Although I do want to thank you for your Letter to the Editor entitled, “Why the Micromort Concept Falls Short in Breast Implant Associated Anaplastic Large Cell Lymphoma (BIA-ALCL) Risk Analysis,” I disagree with the concepts introduced in it.1 The authors begin their article discussing 7 deaths in 1982 Chicago caused by Tylenol laced with cyanide, resulting in a $100 million dollar recall. They then go on to cite a micromort related to this event of 0.14. Since a micromort is a calculation based on risk/event, the authors must not have understood this as the comparison between Tylenol poisoning and BIA-ALCL does not hold up. In order for a micromort to be established there needs to be a death rate per event. The simple act of taking Tylenol does not result in death. The authors then go on to discuss another recall of Takata airbags which resulted in a $1 billion dollar fine to the company. These defective airbags caused 11 deaths and 184 injuries. From these data the authors calculated a micromort of 0.26. Again, this micromort calculation is not correct as it needs to be based on the number of airbags deployed and not the total number of airbags. If following the authors’ logic, it would seem as though they are suggesting that all women with textured implants should have them removed. This would result in removal of 70 million implants, almost all of which will never cause any issues for the patient during her lifetime. Should we never again drink wine, drive in a car, or walk as well? Finally the authors discuss the emotional trauma of patients diagnosed with BIA-ALCL stating that the their breasts are “scarred and deflated” after appropriate treatment with capsulectomy.2 This again is not true as many women are able to have new implants placed at the time of surgery, leaving them with a similar breast size and shape prior to surgery. Data thus far have shown that patients who are diagnosed in a timely manner are best treated with only a capsulectomy without any additional treatment.3 The incidence of advanced disease in patients with BIA-ALCL is exceedingly rare. For the authors to ignore already published data suggesting the lymphoproliferative nature of BIA-ALCL is ignorant. Plastic surgeons should never be insensitive to a problem, but instead should be well educated on the data available. The purpose of the micromort concept is for patient education on relative risk. The authors discuss the point that people understand the risk of riding in a car or in an airplane before willingly boarding, but do they? According to 2014 data the lifetime risk of dying from a motor vehicle accident (MVA) is 1 in 114 while the lifetime risk of dying in an air and space transport accident is 1 in 9821.4 So despite the greater risk of death from a MVA, many people are more afraid to fly then they are to travel in a car! We agree with the inference that people should understand risk associated with their car, planes, as well as their textured implants. The one point the authors are missing is that there is big difference between being diagnosed with BIA-ALCL and dying from BIA-ALCL. The micromort risk of the McGuire study cited is 0 because although there were women diagnosed with BIA-ALCL, none of them died from the disease.5 It’s for this reason we compare BIA-ALCL to skin cancer, as the diagnosis does not necessarily portray an increased risk of death because the vast majority of cases are treated early and completely. The currently discussed risk from dying from a Brazilian butt lift is 1 in 6200,6 yet people continue to perform these on a regular basis.7 We as plastic surgeons have a need to read and understand the current research on hot topics. We need to be able to synthesize this information and convey it to our patients in a manner that they will understand. The micromort concept is one that is easy to explain to patients, allowing them to understand their risk as it relates to textured implants and BIA-ALCL. I for one will continue to drive to work, take my dogs for long walks, and enjoy my red wine! Disclosures The authors declared no potential conflicts of interest with respect to the research, authorship, and publication of this article. Funding The authors received no financial support for the research, authorship, and publication of this article. References 1. Swanson E, Mackay DR. Why the micromort concept falls short in breast implant-associated anaplastic large cell lymphoma (BIA-ALCL) risk analysis. Aesthet Surg J . 2018. doi: 10.1093/asj/sjx237. 2. Clemens MW, Horwitz SM. NCCN consensus guidelines for the diagnosis and management of breast implant-associated anaplastic large cell lymphoma. Aesthet Surg J . 2017; 37( 3): 285- 289. Google Scholar CrossRef Search ADS PubMed 3. Clemens MW, Medeiros LJ, Butler CEet al. Complete surgical excision is essential for the management of patients with breast implant-associated anaplastic large-cell lymphoma. J Clin Oncol . 2016; 34( 2): 160- 168. Google Scholar CrossRef Search ADS PubMed 4. Facts + Statistics: Mortality risk. https://www.iii.org/fact-statistic/facts-statistics-mortality-risk. Accessed December 15, 2017. 5. McGuire P, Reisman NR, Murphy DK. Risk factor analysis for capsular contracture, malposition, and late seroma in subjects receiving natrelle 410 form-stable silicone breast implants. Plast Reconstr Surg . 2017; 139( 1): 1- 9. Google Scholar CrossRef Search ADS PubMed 6. Mofid MM, Teitelbaum S, Suissa Det al. Report on mortality from gluteal fat grafting: recommendations from the ASERF task force. Aesthet Surg J . 2017; 37( 7): 796- 806. Google Scholar CrossRef Search ADS PubMed 7. Cosmetic surgery national data bank statistics. Aesthet Surg J . 2017; 37( suppl 2): 1- 29. © 2018 The American Society for Aesthetic Plastic Surgery, Inc. Reprints and permission: firstname.lastname@example.org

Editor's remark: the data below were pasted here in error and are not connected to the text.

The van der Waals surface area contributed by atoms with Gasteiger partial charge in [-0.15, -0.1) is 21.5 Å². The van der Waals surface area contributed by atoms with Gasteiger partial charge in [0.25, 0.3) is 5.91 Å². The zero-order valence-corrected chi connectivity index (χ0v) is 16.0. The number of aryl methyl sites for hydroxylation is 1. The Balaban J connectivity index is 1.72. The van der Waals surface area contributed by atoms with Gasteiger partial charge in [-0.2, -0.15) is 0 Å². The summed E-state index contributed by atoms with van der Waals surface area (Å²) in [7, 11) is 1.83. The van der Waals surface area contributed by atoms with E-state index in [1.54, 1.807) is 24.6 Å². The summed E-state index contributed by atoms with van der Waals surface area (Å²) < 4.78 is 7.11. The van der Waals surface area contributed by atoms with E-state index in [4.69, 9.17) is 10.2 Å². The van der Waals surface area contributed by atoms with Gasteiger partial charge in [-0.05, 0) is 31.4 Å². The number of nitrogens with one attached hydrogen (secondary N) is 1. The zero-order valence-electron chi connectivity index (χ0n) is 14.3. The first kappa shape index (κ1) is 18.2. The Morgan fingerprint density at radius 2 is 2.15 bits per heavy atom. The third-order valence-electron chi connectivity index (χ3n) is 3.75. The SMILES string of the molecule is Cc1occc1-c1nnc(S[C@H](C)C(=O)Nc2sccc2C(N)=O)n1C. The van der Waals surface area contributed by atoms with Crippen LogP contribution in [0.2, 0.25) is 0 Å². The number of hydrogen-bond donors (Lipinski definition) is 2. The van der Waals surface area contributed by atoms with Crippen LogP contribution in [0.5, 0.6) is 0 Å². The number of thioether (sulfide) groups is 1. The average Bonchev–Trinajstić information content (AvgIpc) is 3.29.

Aesthetic Surgery Journal – Oxford University Press
Published: Mar 1, 2018
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